Larry was getting tired of this place. Getting tired of this town. Having to do things for the mayor, but gaining nothing in return. And now one of the people he mildly tolerated was in the hospital because of him. He wanted to leave, but he couldn’t leave Carl. These thoughts blistered in his mind. When he entered his apartment he found a notice stating that if he didn’t pay his rent soon he will be on the streets.

Meanwhile, there was a new threat growing. Something even more bad than a really fast Frenchman…

A Nuisance

I’m getting tired of death.
It’s taken a few friends,
Claimed some family as its own,
And I often see it breathing
Through the stems of flowers,
Letting them stiffen and yellow.

It’s a burden. It’s an irritant.
It’s hard to organize the soul
When night taps your glass
With gluttonous eyes.
It’s an invasive beast, squirming
Inside every painting, swimming
Through every dull word.
It’s taken a whole culture.

But I’ll be glad once it finally takes me.
I won’t have to see its uncomely face
Anymore. My eyes will stiffen,
But my blood and liver will finally calm,
And everything will be veiled,
Freed from an annoying gaze.

FTWT – The Complaint

Sometimes the customer is wrong. Yes, everyone knows this. However, we’re not allowed to admit this. We’re expected to treat the customer as if their shit don’t stink. Any mistake or transgression they make is no fault of their own, but ours…somehow… Bosses love saying “the customer is always right,” but, of course, they rarely have to confront the consequences of this. They never enter the trenches. What they don’t realize (or rather, they don’t care,) is that if customers believe they can never be wrong, they’re going to act like assholes, their behaviors getting worse and worse. You cultivate a culture of entitlement.

When I was in my 20s, I was still living at home, a small island. There weren’t many opportunities. Most people my age worked at the call center. The call center was owned by the same crew that owned the island. Greedy motherfuckers who believed that the customer is never wrong. Anyway, I’ve spent a good chunk of my life listening to the world’s most entitled people complaining about this or that product or service and I had to sit there, smile, and pretend what they talked about was the end of the world. Because, well, they were never wrong. And I was their servant. I was subhuman. Their bicycle, their app, their whatever, was more important than my mental well-being. I knew it was wrong, but I did not have the language to articulate my feelings. And even if I had I probably wouldn’t do anything. Again, there were no other opportunities.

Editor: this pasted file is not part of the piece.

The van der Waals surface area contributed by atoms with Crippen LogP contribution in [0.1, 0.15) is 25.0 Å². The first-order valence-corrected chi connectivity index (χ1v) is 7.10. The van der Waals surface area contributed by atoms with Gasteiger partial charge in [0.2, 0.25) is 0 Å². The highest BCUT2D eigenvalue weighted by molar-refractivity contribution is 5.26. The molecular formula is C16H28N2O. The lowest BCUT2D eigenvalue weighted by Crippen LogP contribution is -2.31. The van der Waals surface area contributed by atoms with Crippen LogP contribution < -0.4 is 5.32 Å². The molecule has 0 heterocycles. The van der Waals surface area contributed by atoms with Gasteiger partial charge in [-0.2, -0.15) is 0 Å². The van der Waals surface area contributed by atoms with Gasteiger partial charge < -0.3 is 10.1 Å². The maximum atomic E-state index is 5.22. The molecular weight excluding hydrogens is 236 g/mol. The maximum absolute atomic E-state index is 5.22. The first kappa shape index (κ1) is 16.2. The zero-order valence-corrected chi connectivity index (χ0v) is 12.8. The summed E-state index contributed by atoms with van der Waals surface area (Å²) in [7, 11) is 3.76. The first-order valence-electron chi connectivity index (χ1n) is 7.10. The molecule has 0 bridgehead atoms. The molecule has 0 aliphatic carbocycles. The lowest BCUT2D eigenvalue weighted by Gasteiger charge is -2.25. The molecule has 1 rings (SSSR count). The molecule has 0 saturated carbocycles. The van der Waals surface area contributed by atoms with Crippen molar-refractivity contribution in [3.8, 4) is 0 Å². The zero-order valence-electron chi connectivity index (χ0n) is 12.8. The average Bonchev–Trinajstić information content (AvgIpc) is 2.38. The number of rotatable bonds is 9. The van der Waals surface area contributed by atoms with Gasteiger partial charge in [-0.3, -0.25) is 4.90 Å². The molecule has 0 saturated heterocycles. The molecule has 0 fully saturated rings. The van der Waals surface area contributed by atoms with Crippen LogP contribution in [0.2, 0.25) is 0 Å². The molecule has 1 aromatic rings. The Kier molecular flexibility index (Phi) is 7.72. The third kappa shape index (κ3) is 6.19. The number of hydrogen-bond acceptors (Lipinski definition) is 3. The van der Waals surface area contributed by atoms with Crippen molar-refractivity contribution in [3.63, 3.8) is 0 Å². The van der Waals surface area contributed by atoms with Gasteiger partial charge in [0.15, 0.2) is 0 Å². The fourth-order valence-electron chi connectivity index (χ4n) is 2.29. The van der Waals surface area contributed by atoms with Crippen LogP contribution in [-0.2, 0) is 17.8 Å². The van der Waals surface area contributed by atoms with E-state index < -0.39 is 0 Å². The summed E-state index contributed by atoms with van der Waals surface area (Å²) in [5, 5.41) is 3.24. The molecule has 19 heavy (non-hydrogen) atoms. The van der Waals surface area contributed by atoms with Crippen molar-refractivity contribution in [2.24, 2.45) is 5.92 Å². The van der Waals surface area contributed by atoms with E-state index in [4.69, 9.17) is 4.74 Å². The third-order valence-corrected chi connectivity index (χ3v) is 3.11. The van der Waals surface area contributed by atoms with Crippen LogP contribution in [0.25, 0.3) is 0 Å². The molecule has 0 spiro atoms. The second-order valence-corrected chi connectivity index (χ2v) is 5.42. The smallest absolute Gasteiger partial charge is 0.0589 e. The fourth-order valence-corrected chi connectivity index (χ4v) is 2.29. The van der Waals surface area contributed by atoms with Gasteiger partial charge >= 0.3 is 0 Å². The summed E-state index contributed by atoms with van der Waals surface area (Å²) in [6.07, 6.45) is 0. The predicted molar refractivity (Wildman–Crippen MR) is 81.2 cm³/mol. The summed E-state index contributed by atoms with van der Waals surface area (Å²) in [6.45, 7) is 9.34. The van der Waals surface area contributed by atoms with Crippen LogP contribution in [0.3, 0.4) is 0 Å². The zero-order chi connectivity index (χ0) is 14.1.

I wish I could tell you that I had quit, but I didn’t. I was laid-off. We all were. They decided to close the call center and move operations to a different island. And now you had an island filled with a bunch of 20-somethings wandering around with nothing to do surrounded by endless ocean. Eventually I left home. I had to.

But, I had come to realize that the rest of the world wasn’t much different. I ended-up working jobs where I was regularly abused by others. Customers. Management. People you weren’t allowed to let them know how wrong they were. Sometimes, I was wrong. But the difference was, everyone would let me know it. And I would torture myself too. Despite everything, I would still feel bad if I did something wrong that potentially harmed the company, even if I hated said company.

Eventually, I had no choice but to work, once again, at a call center. I had avoided working for another call center for obvious reasons, but, well, there wasn’t much else I could do.